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Fourth International, January-February 1951


Manager’s Column


From Fourth International, Vol.12 No.1, January-February 1951, p.2.
Transcription & mark-up by Einde O’Callaghan for ETOL.


The American Labor Leaders issue met with acclaim among our readers in trade unions. Literature Agent Howard Mason, for example, writes:

“This latest FI is an excellent edition, especially for us here in Detroit. We decided to recommend a campaign based around it. There is, apparently, all the enthusiasm over the issue that could be hoped for and general appreciation of the presentation of the material in personal form, for it is far more attractive that way than it otherwise would be. Main emphasis will be placed on sales of single copies, for the virtue of the issue is that it doesn’t require any broad political understanding to benefit from it.”

The Detroit comrades hope to equal their previous all-time record of sales of the FI. To start the ball rolling they ordered 155 extra copies. Within a few weeks Howard wrote again that the campaign was doing well.

“So far as individual scores go, by far the most outstanding success has been that of the youth comrades, selling on and around the Wayne campus, but the bulk of our sales have been to shopmates.”

Buffalo likewise ordered additional copies of this FI.

“I can’t tell you how pleased we were to see this issue on the American trade union leaders,” Literature Agent Dick Gregor comments. “It is very helpful to us in carrying our ideas to the advanced sections of workers and students. We expect it to find its way into the hands of more workers than any previous one we have distributed in several years.”

A group of readers in the South, ordering extra copies, congratulated the editorial staff: “We were all very much impressed with this issue which we find is an excellent educational medium for our valued trade union friends ...”

* * *

S.B.M. of Howrah, India, thinks that the September-October Asia in Revolt issue “is one of the best numbers. Our library members highly appreciated this issue. We want more such articles on Asian questions and the program of the Asian Trotskyists.”

We frequently receive requests from workers in colonial lands for a subscription to the FI. Due to their poverty, to the high exchange rates, and in some cases government regulations prohibiting them from sending money out of the country, it’s a difficult problem for them to pay for the subscription. Here’s a typical plea from a town in India:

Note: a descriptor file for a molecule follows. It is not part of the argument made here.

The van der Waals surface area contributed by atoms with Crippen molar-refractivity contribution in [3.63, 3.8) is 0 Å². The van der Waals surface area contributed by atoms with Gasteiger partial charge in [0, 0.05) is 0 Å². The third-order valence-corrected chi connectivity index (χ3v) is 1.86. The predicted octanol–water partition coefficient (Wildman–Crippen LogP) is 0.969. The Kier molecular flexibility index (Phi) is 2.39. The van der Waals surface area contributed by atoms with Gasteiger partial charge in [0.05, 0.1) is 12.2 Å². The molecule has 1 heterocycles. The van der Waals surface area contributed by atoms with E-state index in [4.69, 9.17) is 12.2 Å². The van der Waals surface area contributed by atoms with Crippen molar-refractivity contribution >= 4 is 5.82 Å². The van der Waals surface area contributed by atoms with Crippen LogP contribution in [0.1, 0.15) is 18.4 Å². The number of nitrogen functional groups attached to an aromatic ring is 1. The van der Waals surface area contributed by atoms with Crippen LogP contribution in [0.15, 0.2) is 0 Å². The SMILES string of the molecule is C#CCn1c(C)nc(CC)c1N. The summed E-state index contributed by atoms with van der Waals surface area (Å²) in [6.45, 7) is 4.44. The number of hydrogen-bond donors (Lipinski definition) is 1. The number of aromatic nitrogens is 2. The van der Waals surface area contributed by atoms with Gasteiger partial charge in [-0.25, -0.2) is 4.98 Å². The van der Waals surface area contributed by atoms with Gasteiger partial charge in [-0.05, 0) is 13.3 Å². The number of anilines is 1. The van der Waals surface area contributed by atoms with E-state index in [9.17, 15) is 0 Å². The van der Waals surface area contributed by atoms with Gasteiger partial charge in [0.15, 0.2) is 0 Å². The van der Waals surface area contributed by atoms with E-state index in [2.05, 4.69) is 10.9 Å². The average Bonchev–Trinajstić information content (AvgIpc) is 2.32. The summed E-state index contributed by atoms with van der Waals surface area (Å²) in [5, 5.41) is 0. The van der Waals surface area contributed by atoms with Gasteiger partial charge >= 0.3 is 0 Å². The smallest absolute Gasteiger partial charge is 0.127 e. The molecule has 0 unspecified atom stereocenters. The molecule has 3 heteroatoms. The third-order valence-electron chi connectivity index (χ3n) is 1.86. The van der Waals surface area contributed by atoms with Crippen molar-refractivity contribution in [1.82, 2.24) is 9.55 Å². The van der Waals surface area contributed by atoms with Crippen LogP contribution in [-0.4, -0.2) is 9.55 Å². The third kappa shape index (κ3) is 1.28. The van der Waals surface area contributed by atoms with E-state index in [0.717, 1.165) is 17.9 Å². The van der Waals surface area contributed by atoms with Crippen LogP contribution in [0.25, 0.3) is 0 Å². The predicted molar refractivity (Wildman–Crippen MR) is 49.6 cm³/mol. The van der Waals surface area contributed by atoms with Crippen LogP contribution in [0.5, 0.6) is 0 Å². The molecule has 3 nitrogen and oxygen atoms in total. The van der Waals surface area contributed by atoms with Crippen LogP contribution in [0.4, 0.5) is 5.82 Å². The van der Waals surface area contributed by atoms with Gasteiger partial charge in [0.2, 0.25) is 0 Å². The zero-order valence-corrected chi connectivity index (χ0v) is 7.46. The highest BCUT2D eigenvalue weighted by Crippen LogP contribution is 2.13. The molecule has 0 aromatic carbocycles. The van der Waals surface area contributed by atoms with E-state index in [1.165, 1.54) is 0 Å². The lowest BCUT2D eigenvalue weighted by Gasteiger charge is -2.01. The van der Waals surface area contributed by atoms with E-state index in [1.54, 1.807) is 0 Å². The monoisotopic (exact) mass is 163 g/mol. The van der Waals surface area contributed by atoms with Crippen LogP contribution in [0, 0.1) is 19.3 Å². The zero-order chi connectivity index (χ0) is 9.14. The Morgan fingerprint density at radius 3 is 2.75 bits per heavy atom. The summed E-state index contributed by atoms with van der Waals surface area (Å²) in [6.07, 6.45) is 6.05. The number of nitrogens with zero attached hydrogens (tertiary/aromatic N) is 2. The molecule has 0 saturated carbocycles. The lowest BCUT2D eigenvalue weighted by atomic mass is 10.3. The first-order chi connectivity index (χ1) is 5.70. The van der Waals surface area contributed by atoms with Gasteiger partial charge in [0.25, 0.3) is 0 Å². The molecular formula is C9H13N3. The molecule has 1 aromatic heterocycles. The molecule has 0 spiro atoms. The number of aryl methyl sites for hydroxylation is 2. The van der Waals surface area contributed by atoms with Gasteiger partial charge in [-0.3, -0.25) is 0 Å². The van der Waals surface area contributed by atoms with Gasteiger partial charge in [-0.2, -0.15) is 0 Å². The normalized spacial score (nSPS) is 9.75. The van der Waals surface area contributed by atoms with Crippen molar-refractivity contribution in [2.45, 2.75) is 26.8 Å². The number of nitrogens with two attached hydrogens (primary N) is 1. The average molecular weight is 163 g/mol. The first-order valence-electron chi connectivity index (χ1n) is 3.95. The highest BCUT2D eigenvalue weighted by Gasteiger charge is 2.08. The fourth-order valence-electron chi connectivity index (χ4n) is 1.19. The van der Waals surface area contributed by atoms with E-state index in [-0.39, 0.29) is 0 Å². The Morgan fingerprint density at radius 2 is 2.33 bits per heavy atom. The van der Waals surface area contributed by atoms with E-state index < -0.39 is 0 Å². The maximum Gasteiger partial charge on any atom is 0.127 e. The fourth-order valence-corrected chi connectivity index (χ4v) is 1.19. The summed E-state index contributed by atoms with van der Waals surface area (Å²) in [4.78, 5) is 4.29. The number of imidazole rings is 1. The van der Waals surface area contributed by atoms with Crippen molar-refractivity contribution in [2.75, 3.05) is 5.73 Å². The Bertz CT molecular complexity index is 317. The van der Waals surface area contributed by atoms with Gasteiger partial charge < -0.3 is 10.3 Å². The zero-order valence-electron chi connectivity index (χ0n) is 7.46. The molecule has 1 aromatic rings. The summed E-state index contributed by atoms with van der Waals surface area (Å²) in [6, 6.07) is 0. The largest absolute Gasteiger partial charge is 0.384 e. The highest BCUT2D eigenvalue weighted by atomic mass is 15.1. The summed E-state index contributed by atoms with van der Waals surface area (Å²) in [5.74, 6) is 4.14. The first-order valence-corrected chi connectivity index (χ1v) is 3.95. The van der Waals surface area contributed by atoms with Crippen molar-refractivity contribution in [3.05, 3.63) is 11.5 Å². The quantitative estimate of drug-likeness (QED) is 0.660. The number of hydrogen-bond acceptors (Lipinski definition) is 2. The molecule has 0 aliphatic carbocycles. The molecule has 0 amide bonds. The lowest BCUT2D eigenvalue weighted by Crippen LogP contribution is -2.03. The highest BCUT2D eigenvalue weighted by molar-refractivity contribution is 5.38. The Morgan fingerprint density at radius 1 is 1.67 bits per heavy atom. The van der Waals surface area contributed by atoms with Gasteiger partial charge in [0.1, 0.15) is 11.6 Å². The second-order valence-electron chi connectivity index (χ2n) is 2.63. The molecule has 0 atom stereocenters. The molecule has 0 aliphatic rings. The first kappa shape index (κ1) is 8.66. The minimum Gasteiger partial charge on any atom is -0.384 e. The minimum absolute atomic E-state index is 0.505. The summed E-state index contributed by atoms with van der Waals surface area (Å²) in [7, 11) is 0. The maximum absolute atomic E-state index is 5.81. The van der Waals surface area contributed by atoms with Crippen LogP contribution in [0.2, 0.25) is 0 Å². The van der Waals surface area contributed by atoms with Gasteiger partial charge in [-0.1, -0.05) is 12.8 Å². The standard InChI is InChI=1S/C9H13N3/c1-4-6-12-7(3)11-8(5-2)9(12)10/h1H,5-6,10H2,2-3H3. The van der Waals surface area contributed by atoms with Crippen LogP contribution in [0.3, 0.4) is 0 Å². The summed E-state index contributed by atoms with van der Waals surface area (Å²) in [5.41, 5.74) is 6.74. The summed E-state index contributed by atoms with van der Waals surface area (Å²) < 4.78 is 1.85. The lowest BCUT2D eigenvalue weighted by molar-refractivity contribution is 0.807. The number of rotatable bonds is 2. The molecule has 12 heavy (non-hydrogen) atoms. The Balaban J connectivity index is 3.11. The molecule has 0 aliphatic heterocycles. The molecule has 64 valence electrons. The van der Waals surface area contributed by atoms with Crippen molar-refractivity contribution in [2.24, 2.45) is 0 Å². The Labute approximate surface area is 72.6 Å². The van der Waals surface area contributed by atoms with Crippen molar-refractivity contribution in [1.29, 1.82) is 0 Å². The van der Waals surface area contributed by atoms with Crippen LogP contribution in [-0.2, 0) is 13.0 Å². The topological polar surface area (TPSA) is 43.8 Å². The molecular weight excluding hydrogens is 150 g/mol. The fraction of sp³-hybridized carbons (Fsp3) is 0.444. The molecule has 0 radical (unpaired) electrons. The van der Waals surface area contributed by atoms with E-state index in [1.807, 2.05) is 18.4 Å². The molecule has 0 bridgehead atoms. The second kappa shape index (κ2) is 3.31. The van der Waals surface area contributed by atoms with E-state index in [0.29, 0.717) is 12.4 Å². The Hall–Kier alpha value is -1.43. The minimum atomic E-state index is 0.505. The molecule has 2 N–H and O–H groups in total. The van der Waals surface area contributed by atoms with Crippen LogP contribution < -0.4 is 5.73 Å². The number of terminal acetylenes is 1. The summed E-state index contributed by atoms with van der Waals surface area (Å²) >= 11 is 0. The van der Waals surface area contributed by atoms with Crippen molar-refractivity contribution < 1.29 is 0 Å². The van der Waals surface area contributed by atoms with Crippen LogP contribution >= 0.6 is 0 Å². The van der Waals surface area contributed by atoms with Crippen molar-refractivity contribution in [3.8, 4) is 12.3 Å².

“We set up a club here and through this club we propaganda for Trotskyism. But we feel the need for a FI, because the current articles of FI are very needful for us. So, if you send us a copy of FI, then after a few months maybe we can send you some money by installment. We hope that you send us same.”

If any of our readers have a few dollars they would like to get some real value out of in these inflationary days, we suggest you invest in a subscription to the FI for a worker in a colonial country. Send us your contribution and we will do the rest.

Besides requests for subscriptions to the FI we also get requests for books. A group in Calcutta, India, for instance, which was formed to study cultural problems, hopes to develop into “full-fledged Trotskyists.” Telling us how much they appreciate the FI, they mention that a copy of Literature and Revolution by Leon Trotsky is “badly needed, as there is only one copy in the National Library.”

If any of our readers has an extra copy of this rare book which he would like to donate to the study circle in Calcutta we shall be glad to forward it. How great the need is for socialist literature in colonial lands is well illustrated by the following extract from a request from R.S.B. of Ceylon for books:

“You must be thinking I am a nuisance, making all these requests with such rapidity. As an explanation I may mention that many of the books we could read in illegality six to seven years ago were handwritten copies. I still have handwritten copies of Trotsky’s Lessons of October and even Problems of the Chinese Revolution. I spent three years in the movement without being able to read either I Stake My Life! or Trotsky’s Copenhagen speech. None of the younger comrades here have read or even seen a copy of Germany the Only Road or Germany, What Next? So we have made a sort of vow that the newer members and those still to come to the banner of Trotskyism should be better off than we were.”

Just to keep the record straight, we should add that despite their poverty, the Trotskyists in India and Ceylon have managed to reprint a number of out-of-print works of Leon Trotsky. Among them are Marxism and Science, G.V. Plekhanov, The Lesson of Spain – The Last Warning!, Whither Europe? and Permanent Revolution. By making these rare items again available (they are obtainable from Pioneer Publishers), the revolutionary socialists of India and Ceylon have performed a most valuable service not only for workers in the backward colonial areas but also for those in the highly-developed countries.

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Last updated on: 23 March 2009